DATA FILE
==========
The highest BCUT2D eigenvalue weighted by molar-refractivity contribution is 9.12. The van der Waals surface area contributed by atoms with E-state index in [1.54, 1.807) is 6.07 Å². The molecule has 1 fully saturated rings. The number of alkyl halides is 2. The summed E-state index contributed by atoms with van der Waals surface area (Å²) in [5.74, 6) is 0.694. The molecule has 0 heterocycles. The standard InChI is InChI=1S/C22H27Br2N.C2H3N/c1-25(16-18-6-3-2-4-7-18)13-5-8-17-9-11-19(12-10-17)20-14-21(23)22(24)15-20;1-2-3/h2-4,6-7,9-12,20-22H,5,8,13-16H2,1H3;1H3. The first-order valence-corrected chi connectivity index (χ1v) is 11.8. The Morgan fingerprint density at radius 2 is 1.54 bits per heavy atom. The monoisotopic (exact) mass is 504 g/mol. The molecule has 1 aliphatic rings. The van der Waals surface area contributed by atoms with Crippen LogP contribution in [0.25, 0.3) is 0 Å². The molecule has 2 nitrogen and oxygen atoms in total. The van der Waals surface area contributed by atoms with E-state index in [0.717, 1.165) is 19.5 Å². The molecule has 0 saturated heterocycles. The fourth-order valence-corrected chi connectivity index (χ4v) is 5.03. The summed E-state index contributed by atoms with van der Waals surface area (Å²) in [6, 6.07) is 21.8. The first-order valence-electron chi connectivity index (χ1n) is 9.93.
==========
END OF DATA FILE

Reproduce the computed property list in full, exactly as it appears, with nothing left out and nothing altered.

The highest BCUT2D eigenvalue weighted by molar-refractivity contribution is 9.12. The van der Waals surface area contributed by atoms with E-state index in [1.54, 1.807) is 6.07 Å². The molecule has 1 fully saturated rings. The number of alkyl halides is 2. The summed E-state index contributed by atoms with van der Waals surface area (Å²) in [5.74, 6) is 0.694. The molecule has 0 heterocycles. The standard InChI is InChI=1S/C22H27Br2N.C2H3N/c1-25(16-18-6-3-2-4-7-18)13-5-8-17-9-11-19(12-10-17)20-14-21(23)22(24)15-20;1-2-3/h2-4,6-7,9-12,20-22H,5,8,13-16H2,1H3;1H3. The first-order valence-corrected chi connectivity index (χ1v) is 11.8. The Morgan fingerprint density at radius 2 is 1.54 bits per heavy atom. The monoisotopic (exact) mass is 504 g/mol. The molecule has 1 aliphatic rings. The van der Waals surface area contributed by atoms with Crippen LogP contribution in [0.25, 0.3) is 0 Å². The molecule has 2 nitrogen and oxygen atoms in total. The van der Waals surface area contributed by atoms with E-state index in [0.717, 1.165) is 19.5 Å². The molecule has 0 saturated heterocycles. The fourth-order valence-corrected chi connectivity index (χ4v) is 5.03. The summed E-state index contributed by atoms with van der Waals surface area (Å²) in [6, 6.07) is 21.8. The first-order valence-electron chi connectivity index (χ1n) is 9.93.